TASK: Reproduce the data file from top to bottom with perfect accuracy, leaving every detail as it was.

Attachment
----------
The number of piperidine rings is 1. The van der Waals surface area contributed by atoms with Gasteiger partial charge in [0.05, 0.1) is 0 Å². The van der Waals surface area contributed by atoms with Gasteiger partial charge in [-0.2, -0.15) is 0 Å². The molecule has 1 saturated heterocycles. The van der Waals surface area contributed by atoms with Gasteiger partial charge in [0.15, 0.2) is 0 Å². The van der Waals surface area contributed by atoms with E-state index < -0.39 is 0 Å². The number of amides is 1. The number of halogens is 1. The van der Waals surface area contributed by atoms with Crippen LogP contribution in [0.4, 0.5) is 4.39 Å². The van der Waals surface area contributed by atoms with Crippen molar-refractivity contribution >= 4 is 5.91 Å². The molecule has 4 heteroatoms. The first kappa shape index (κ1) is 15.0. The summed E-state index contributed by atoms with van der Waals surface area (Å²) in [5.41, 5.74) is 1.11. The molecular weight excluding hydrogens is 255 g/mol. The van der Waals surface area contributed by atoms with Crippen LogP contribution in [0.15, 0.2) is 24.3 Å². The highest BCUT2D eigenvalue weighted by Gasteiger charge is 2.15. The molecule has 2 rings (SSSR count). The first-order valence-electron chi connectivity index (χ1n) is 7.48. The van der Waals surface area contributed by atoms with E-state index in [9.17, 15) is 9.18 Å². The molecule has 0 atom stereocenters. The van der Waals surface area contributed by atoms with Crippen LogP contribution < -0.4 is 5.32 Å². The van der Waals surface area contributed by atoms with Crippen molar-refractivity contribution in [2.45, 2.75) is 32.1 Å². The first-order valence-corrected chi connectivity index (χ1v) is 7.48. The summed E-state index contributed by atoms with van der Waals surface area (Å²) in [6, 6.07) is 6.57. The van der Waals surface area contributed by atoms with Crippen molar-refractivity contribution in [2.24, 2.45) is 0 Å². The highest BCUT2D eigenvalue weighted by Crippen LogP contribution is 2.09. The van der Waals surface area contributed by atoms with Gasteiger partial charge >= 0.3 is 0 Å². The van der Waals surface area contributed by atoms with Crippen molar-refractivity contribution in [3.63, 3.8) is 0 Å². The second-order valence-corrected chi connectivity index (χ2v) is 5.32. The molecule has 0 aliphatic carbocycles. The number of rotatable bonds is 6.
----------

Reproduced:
The number of piperidine rings is 1. The van der Waals surface area contributed by atoms with Gasteiger partial charge in [0.05, 0.1) is 0 Å². The van der Waals surface area contributed by atoms with Gasteiger partial charge in [-0.2, -0.15) is 0 Å². The molecule has 1 saturated heterocycles. The van der Waals surface area contributed by atoms with Gasteiger partial charge in [0.15, 0.2) is 0 Å². The van der Waals surface area contributed by atoms with E-state index < -0.39 is 0 Å². The number of amides is 1. The number of halogens is 1. The van der Waals surface area contributed by atoms with Crippen LogP contribution in [0.4, 0.5) is 4.39 Å². The van der Waals surface area contributed by atoms with Crippen molar-refractivity contribution >= 4 is 5.91 Å². The molecule has 4 heteroatoms. The first kappa shape index (κ1) is 15.0. The summed E-state index contributed by atoms with van der Waals surface area (Å²) in [5.41, 5.74) is 1.11. The molecular weight excluding hydrogens is 255 g/mol. The van der Waals surface area contributed by atoms with Crippen LogP contribution in [0.15, 0.2) is 24.3 Å². The highest BCUT2D eigenvalue weighted by Gasteiger charge is 2.15. The molecule has 2 rings (SSSR count). The first-order valence-electron chi connectivity index (χ1n) is 7.48. The van der Waals surface area contributed by atoms with E-state index in [9.17, 15) is 9.18 Å². The molecule has 0 atom stereocenters. The van der Waals surface area contributed by atoms with Crippen LogP contribution < -0.4 is 5.32 Å². The van der Waals surface area contributed by atoms with Crippen molar-refractivity contribution in [2.45, 2.75) is 32.1 Å². The first-order valence-corrected chi connectivity index (χ1v) is 7.48. The summed E-state index contributed by atoms with van der Waals surface area (Å²) in [6, 6.07) is 6.57. The van der Waals surface area contributed by atoms with Crippen molar-refractivity contribution in [2.24, 2.45) is 0 Å². The highest BCUT2D eigenvalue weighted by Crippen LogP contribution is 2.09. The van der Waals surface area contributed by atoms with Gasteiger partial charge >= 0.3 is 0 Å². The van der Waals surface area contributed by atoms with Crippen molar-refractivity contribution in [3.63, 3.8) is 0 Å². The second-order valence-corrected chi connectivity index (χ2v) is 5.32. The molecule has 0 aliphatic carbocycles. The number of rotatable bonds is 6.